Chapter 1 Introduction

International Monetary Fund. Independent Evaluation Office
Published Date:
April 2006
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After 15 years of almost continuous involvement in IMF-supported programs (see Table 1.1, and Annex 1), Jordan “graduated” from reliance on such programs in July 2004. This evaluation assesses how well IMF support helped Jordan tackle the major adjustment challenges it faced from the late 1980s through 2004. The primary focus is on the effectiveness of Jordan’s IMF-supported programs, but the roles and contributions of other IMF activities—surveillance and technical assistance—are also examined.

Table 1.1.Jordan’s IMF Arrangements
Type of ArrangementApproval DateExpiration/Cancellation Date
1. Stand-By Arrangement7/14/19891/13/1991
2. Stand-By Arrangement2/26/19922/25/1994
3. Extended Fund Facility15/25/19942/9/1996
4. Extended Fund Facility2/9/19962/8/1999
5. Extended Fund Facility4/15/19995/31/2002
6. Stand-By Arrangement7/3/20027/2/2004
Source: IMF Finance Department database.

Canceled before expiration date and replaced with a new three-year arrangement.

Source: IMF Finance Department database.

Canceled before expiration date and replaced with a new three-year arrangement.

Jordan was chosen as a suitable candidate for a stand-alone case study for two main reasons. First, as a country that exited from IMF program involvement after a lengthy period under different types of arrangements, it offers significant opportunities for learning about the IMF’s role and about what can be learned from such ex post assessments. Second, it provides opportunities for assessing the IMF’s role in a region and with a type of country (low middle income) that has not previously been examined by the IEO.1

To set the stage, a brief overview of the main macroeconomic and related structural problems that Jordan faced at the beginning of its long program involvement is presented. These issues are treated in greater depth in later chapters.

Jordan turned to the IMF and World Bank following a severe balance of payments crisis during late 1988 and early 1989. At the time, it had virtually exhausted its international reserves and was on the verge of defaulting on its external debt payments. The origins of the crisis lay primarily in a failure to adjust to the end of an earlier regional economic boom fueled by high oil prices. The boom had boosted demand for Jordan’s exports and facilitated large inflows of official transfers (averaging almost 15 percent of GDP a year during the first half of the 1980s) and private remittances from Jordanians working in oil exporting countries. Falling oil prices led to substantial drops in these inflows during the mid-1980s. The decline in grants substantially affected the budget, but the authorities failed to adjust and fiscal deficits ballooned. Initially, the authorities turned to foreign borrowing to finance rising government spending and, when foreign credits began to dry up in 1987–88, they resorted to massive domestic financing, which led to a heavy loss of external reserves and quickly proved unsustainable. The subsequent crisis involved a large devaluation of the dinar and was compounded by the collapse of Jordan’s third largest bank. Output contracted by almost 11 percent in 1989 and inflation surged to over 25 percent.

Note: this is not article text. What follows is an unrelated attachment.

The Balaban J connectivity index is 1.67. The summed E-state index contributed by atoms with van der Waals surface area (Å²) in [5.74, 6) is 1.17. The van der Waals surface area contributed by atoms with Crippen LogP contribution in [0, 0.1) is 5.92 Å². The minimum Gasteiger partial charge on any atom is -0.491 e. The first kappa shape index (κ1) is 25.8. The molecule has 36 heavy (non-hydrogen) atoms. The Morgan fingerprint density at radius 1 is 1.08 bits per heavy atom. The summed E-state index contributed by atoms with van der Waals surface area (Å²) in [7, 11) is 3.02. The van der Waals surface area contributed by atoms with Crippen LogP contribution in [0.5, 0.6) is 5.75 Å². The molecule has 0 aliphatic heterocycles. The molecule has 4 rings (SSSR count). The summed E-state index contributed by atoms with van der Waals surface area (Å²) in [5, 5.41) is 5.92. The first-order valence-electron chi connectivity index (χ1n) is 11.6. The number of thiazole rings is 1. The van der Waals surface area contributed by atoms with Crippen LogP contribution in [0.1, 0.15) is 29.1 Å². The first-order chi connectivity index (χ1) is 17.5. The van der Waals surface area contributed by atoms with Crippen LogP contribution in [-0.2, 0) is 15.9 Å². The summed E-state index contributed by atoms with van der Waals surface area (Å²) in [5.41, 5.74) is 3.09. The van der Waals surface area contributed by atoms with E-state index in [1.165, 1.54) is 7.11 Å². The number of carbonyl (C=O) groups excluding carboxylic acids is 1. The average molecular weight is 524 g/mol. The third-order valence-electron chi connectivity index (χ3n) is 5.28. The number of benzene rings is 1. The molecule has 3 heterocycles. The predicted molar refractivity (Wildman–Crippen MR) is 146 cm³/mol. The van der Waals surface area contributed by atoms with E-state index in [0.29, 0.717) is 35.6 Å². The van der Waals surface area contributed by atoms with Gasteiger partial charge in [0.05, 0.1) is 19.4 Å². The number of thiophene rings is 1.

Thus, at the start of its long program involvement with the IMF, Jordan faced both a severe immediate crisis as well as deep-rooted macroeconomic and related structural problems: 2, 3

  • A massive external public debt (equivalent to 174 percent of GDP) along with a heavy debt-service burden (over 25 percent of exports of goods and services) that had quadrupled in only five years.
  • Large current account deficits (14 percent of GDP before grants in 1988) that relied heavily on substantial concessional support that was subject to shocks largely beyond Jordan’s control, and external reserves that were almost exhausted.
  • Large fiscal deficits (23 percent of GDP before grants in 1988) and a domestic public debt that, while small in comparison to external debt, was growing rapidly.
  • A rigid fiscal structure that made sustainable adjustment hard to achieve. Both revenues (averaging over 23 percent of GDP in the late 1980s) and expenditures (well over 40 percent of GDP) were high in comparison to other countries at a similar level of development. The revenue structure was heavily dependent on distortionary trade taxes, and on nontax revenues that were both volatile and inelastic. In addition, the tax system induced important allocative distortions due to cascading, significant use of exemptions, a multiplicity of rates, and a weak tax administration.
  • At the same time, expenditures were dominated by categories that were difficult to cut in the short term (either because of their “contractual” nature—e.g., high and rising pension payments that required reforms that would be slow to yield savings, and interest payments—or because of their political sensitivity—e.g., military spending and a large civil service wage bill). In total, such “rigid” expenditures accounted for over 70 percent of total spending.